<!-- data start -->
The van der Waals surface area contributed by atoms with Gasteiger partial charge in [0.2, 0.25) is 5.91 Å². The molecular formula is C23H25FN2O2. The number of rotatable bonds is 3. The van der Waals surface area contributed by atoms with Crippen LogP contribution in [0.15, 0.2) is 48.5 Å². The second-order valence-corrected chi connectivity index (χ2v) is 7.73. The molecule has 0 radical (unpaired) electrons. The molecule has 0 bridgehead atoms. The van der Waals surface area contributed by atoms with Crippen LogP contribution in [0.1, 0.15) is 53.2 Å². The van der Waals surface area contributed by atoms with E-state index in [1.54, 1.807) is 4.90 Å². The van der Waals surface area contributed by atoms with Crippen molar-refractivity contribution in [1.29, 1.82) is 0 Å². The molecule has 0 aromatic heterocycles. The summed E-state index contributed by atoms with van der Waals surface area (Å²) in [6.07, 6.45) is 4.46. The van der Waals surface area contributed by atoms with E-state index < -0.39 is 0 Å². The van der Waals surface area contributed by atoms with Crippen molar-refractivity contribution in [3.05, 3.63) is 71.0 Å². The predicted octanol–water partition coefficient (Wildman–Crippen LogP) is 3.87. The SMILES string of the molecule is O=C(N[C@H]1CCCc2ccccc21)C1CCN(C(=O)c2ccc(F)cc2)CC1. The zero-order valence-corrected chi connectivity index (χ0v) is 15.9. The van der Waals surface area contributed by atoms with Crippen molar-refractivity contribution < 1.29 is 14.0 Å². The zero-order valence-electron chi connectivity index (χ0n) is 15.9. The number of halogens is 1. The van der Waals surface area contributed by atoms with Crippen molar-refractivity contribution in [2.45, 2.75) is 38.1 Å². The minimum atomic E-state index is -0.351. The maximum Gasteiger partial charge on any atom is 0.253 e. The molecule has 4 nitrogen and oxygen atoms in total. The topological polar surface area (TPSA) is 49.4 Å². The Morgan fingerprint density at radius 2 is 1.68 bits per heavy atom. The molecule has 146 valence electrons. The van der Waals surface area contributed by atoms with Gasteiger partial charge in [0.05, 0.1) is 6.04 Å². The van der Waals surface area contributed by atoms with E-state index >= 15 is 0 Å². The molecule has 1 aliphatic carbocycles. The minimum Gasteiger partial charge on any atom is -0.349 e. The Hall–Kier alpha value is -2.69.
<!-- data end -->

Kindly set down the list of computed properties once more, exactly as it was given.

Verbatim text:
The van der Waals surface area contributed by atoms with Gasteiger partial charge in [0.2, 0.25) is 5.91 Å². The molecular formula is C23H25FN2O2. The number of rotatable bonds is 3. The van der Waals surface area contributed by atoms with Crippen LogP contribution in [0.15, 0.2) is 48.5 Å². The second-order valence-corrected chi connectivity index (χ2v) is 7.73. The molecule has 0 radical (unpaired) electrons. The molecule has 0 bridgehead atoms. The van der Waals surface area contributed by atoms with Crippen LogP contribution in [0.1, 0.15) is 53.2 Å². The van der Waals surface area contributed by atoms with E-state index in [1.54, 1.807) is 4.90 Å². The van der Waals surface area contributed by atoms with Crippen molar-refractivity contribution in [1.29, 1.82) is 0 Å². The molecule has 0 aromatic heterocycles. The summed E-state index contributed by atoms with van der Waals surface area (Å²) in [6.07, 6.45) is 4.46. The van der Waals surface area contributed by atoms with E-state index < -0.39 is 0 Å². The van der Waals surface area contributed by atoms with Crippen molar-refractivity contribution in [3.05, 3.63) is 71.0 Å². The predicted octanol–water partition coefficient (Wildman–Crippen LogP) is 3.87. The SMILES string of the molecule is O=C(N[C@H]1CCCc2ccccc21)C1CCN(C(=O)c2ccc(F)cc2)CC1. The zero-order valence-corrected chi connectivity index (χ0v) is 15.9. The van der Waals surface area contributed by atoms with Crippen molar-refractivity contribution < 1.29 is 14.0 Å². The zero-order valence-electron chi connectivity index (χ0n) is 15.9. The number of halogens is 1. The van der Waals surface area contributed by atoms with Crippen molar-refractivity contribution in [2.45, 2.75) is 38.1 Å². The minimum atomic E-state index is -0.351. The maximum Gasteiger partial charge on any atom is 0.253 e. The molecule has 4 nitrogen and oxygen atoms in total. The topological polar surface area (TPSA) is 49.4 Å². The Morgan fingerprint density at radius 2 is 1.68 bits per heavy atom. The molecule has 146 valence electrons. The van der Waals surface area contributed by atoms with Gasteiger partial charge in [0.05, 0.1) is 6.04 Å². The van der Waals surface area contributed by atoms with E-state index >= 15 is 0 Å². The molecule has 1 aliphatic carbocycles. The minimum Gasteiger partial charge on any atom is -0.349 e. The Hall–Kier alpha value is -2.69.